The Long-term Field-scale Hydrology of Subsurface Drainage Systems in a Cold Climate

C. X. Jin, G. R. Sands

Research output: Contribution to journalArticlepeer-review

44 Scopus citations


Subsurface drainage is a common practice in the agricultural regions of the northern Midwest. Concerns about the impact of subsurface drainage on surface water quality and hydrology have increased over the past decade, spawning continued research on artificial drainage. Annual and decadal climatic variability necessitates a long-term perspective to fully evaluate these impacts. In addition, less is known about the hydrology of artificially drained lands in cold regions, where soil freezing and snowmelt routinely occur. A field-scale hydrologic analysis of subsurface drainage was performed using DRAINMOD v5.1 for an 85-year climatic period (1915 to 1999) for south-central Minnesota. This version of DRAINMOD included modifications for soil freeze/thaw and snowmelt processes. The results give insight into the long-term variations of subsurface drainage and other precipitation abstractions in a cold climate. Seasonal hydrology was characterized by well defined drainage and evapotranspiration (ET) "seasons" from March to June and from July to October, respectively. On average, 74% of infiltrated water was removed by subsurface drainage during the drainage season (March to June), representing 27% of annual precipitation. Significant increases in the 28-year average precipitation and drainage depths were apparent over the 85-year simulation period. Frequency and extreme value analysis revealed that annual drainage represented approximately 40% of annual precipitation at the 2-year return interval. Simulated annual drainage volumes were distributed normally, wherein the predicted 100-year annual drainage depth was 532 mm. Decreased drain spacing was found to significantly affect infiltration and drainage over the 85-year period. The results have potential uses for drainage practitioners, water management decision makers, and environmental and agricultural scientists and may pose significant challenges for addressing water quality issues on artificially drained lands.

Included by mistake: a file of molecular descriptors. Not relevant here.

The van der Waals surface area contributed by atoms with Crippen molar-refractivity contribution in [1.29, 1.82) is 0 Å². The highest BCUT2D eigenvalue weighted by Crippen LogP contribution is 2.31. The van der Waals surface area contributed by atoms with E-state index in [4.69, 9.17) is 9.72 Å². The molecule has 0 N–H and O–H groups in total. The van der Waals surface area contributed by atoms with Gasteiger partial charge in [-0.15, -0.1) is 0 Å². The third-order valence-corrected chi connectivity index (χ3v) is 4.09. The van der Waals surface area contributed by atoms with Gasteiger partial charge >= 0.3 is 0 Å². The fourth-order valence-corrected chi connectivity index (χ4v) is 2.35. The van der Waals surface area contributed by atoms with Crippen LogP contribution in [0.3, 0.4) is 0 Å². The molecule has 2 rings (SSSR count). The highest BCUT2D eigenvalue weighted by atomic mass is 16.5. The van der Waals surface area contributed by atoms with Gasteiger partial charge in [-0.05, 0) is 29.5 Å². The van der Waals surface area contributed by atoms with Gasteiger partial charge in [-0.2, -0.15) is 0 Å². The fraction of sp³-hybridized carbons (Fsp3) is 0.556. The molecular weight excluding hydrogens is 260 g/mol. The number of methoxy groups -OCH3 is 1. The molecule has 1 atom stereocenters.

Original languageEnglish (US)
Pages (from-to)1011-1021
Number of pages11
JournalTransactions of the American Society of Agricultural Engineers
Issue number4
StatePublished - Jul 2003


  • Hydrology
  • Long-term simulation
  • Subsurface drainage


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